Looking Down to Dixie

This bright morning sun streaming through the sliding door of my balcony is blinding. At quarter-to-ten on the day before Thanksgiving, it shines low over the southeast horizon directly onto my face, forcing me to write with my left eye shut. That is not an altogether satisfying modus operandi, but I don't feel like closing the blinds or wearing a ... well, what the hell, why not wear a hat? I've just put on my trusty Tilley. Problem solved, though Lisa will probably look at me oddly when she steps into the room. Here in West Michigan, we're moving into high pressure and a warming trend through the holiday. But "warm" is a relative word which in this case means not terribly cold--rather nice, really--but don't plan on wearing a T-shirt. Hundreds of miles to my south, though, warm means warm. Warm enough to get the job done for convective weather. From now through April, Dixie Alley once again becomes the star of the show. The trough moving in for the weekend offers a good example of why. It's a deep trough, and a surface low up in the Great Lakes looks to wick up enough moisture into the Southeast to stoke the storm machine. I've included a couple of the latest 00Z Euro/GFS comparisons plus Euro 850 mb relative humidity to give you a sense of what's shaping up for 96 hours (click on images to enlarge them). The GFS is predictably faster than the ECMWF, but both are pointing to the same overall scenario, with the trough eventually pinching off into a closed low. Cloud cover presently looks like it will be rampant, minimizing instability. Still, given some ripping bulk shear, this system is something to keep an eye on as it evolves, particularly if you live in Dixie Alley. That's all for now. The sun has moved and is no longer blinding me. Time to get on with the rest of this day. May you and yours enjoy a happy and blessed Thanksgiving!

Great Lakes Waterspout Season Is at Hand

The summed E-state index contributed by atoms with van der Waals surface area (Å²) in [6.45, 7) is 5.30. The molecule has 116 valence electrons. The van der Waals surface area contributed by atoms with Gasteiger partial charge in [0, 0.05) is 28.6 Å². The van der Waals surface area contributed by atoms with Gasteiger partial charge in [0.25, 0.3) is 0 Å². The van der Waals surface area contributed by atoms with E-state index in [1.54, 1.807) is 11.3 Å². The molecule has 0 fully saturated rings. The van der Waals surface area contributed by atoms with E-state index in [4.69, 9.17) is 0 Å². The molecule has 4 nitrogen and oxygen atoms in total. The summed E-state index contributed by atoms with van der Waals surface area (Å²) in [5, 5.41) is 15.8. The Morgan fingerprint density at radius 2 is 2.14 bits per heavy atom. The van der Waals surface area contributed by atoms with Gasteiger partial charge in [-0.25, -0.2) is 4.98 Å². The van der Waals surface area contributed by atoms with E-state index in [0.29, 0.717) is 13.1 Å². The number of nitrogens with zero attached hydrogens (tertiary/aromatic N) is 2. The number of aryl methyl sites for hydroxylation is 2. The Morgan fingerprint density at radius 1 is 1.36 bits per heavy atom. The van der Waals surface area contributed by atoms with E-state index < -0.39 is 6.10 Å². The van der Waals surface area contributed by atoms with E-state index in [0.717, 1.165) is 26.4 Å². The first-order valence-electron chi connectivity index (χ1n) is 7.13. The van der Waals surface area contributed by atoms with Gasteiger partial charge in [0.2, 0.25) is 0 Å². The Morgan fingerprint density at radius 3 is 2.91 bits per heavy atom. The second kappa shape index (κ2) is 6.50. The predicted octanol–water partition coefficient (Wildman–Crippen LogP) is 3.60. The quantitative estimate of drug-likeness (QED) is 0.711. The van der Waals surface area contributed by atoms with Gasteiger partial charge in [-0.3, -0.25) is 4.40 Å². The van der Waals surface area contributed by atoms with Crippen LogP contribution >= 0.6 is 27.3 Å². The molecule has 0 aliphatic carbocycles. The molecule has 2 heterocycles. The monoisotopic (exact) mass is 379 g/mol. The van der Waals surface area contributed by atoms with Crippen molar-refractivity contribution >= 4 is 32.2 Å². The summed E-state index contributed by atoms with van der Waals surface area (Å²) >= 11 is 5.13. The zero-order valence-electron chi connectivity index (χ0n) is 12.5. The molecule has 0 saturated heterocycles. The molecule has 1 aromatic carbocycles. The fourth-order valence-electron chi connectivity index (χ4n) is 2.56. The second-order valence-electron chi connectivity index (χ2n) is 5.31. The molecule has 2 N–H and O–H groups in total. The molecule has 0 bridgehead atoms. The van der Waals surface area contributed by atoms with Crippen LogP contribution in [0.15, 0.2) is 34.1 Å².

Now is the time of year when waterspouts start putting in an appearance on the Great Lakes. I had largely forgotten about spouts until a few days ago when my friend and fellow weather weenie Mike Kovalchick mentioned them in an email. Bing! A light blinked on in my head: That's right! Waterspouts! I've never seen a waterspout. But then, until last year about this time with my buddy Kurt Hulst, I'd never made a point of going out after them. Kurt and I busted that day, but maybe this year I'll get lucky, provided I increase my chances by taking more opportunities to chase spouts. I have zero experience forecasting waterspouts. Thankfully, there's a snappy little graph called the Waterspout Nomogram that simplifies the process. Developed by Wade Szilagyi of the Meteorological Service of Canada, the Waterspout Nomogram provides a quick visual aid for determining when certain critical parameters are in place for four different classifications of waterspout: tornadic, upper low, land breeze, and winter. The tornadic variety is self-explanatory, and any storm chaser with some experience making his or her own forecasts should have a good feel for when that kind of waterspout is likely. Mike favors the 500 mb cold-core, closed low setup, which to my thinking may be a variant of the first in producing low-top supercells. The remaining two, land breeze and winter, seem to involve different dynamics. For all the waterspout categories, one of the constraints is that for spouts to occur, winds at 850 mbs have to be less than 40 knots, something I find particularly interesting in the case of supercell-based waterspouts. In any event, I'm hoping that this year is my year to finally witness a spout or two. Michigan chasers and weather weenies, it's time to pay attention to the marine forecasts. The "second season" can include action right along the lakeshore even when nothing's popping anywhere else. Make sure you bring your shotgun just in case a waterspout gets too close for comfort (written with a wink and a grin).